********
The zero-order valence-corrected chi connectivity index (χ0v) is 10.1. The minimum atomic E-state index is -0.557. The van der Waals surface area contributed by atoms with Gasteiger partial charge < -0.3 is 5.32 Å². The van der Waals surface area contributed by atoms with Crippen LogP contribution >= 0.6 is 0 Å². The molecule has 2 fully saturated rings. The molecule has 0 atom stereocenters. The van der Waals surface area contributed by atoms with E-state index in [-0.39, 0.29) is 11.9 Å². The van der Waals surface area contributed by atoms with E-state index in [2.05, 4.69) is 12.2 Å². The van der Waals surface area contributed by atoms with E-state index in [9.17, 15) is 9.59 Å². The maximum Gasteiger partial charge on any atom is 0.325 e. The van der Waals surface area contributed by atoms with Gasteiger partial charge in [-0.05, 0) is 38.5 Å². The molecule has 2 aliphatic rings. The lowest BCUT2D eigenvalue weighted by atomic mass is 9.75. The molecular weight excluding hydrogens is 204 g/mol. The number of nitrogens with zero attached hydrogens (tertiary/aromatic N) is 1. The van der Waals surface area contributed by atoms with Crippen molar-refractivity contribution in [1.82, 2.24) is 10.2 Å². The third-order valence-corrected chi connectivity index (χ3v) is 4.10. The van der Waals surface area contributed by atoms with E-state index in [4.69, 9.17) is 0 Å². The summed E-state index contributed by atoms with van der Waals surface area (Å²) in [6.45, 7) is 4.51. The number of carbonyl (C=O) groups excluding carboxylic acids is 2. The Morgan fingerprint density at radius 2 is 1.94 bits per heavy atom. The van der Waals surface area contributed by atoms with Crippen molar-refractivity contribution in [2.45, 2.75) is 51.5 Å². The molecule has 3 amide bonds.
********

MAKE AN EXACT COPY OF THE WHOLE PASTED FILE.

The zero-order valence-corrected chi connectivity index (χ0v) is 10.1. The minimum atomic E-state index is -0.557. The van der Waals surface area contributed by atoms with Gasteiger partial charge < -0.3 is 5.32 Å². The van der Waals surface area contributed by atoms with Crippen LogP contribution >= 0.6 is 0 Å². The molecule has 2 fully saturated rings. The molecule has 0 atom stereocenters. The van der Waals surface area contributed by atoms with E-state index in [-0.39, 0.29) is 11.9 Å². The van der Waals surface area contributed by atoms with E-state index in [2.05, 4.69) is 12.2 Å². The van der Waals surface area contributed by atoms with E-state index in [9.17, 15) is 9.59 Å². The maximum Gasteiger partial charge on any atom is 0.325 e. The van der Waals surface area contributed by atoms with Gasteiger partial charge in [-0.05, 0) is 38.5 Å². The molecule has 2 aliphatic rings. The lowest BCUT2D eigenvalue weighted by atomic mass is 9.75. The molecular weight excluding hydrogens is 204 g/mol. The number of nitrogens with zero attached hydrogens (tertiary/aromatic N) is 1. The van der Waals surface area contributed by atoms with Crippen molar-refractivity contribution in [1.82, 2.24) is 10.2 Å². The third-order valence-corrected chi connectivity index (χ3v) is 4.10. The van der Waals surface area contributed by atoms with E-state index in [4.69, 9.17) is 0 Å². The summed E-state index contributed by atoms with van der Waals surface area (Å²) in [6.45, 7) is 4.51. The number of carbonyl (C=O) groups excluding carboxylic acids is 2. The Morgan fingerprint density at radius 2 is 1.94 bits per heavy atom. The van der Waals surface area contributed by atoms with Crippen molar-refractivity contribution in [2.45, 2.75) is 51.5 Å². The molecule has 3 amide bonds.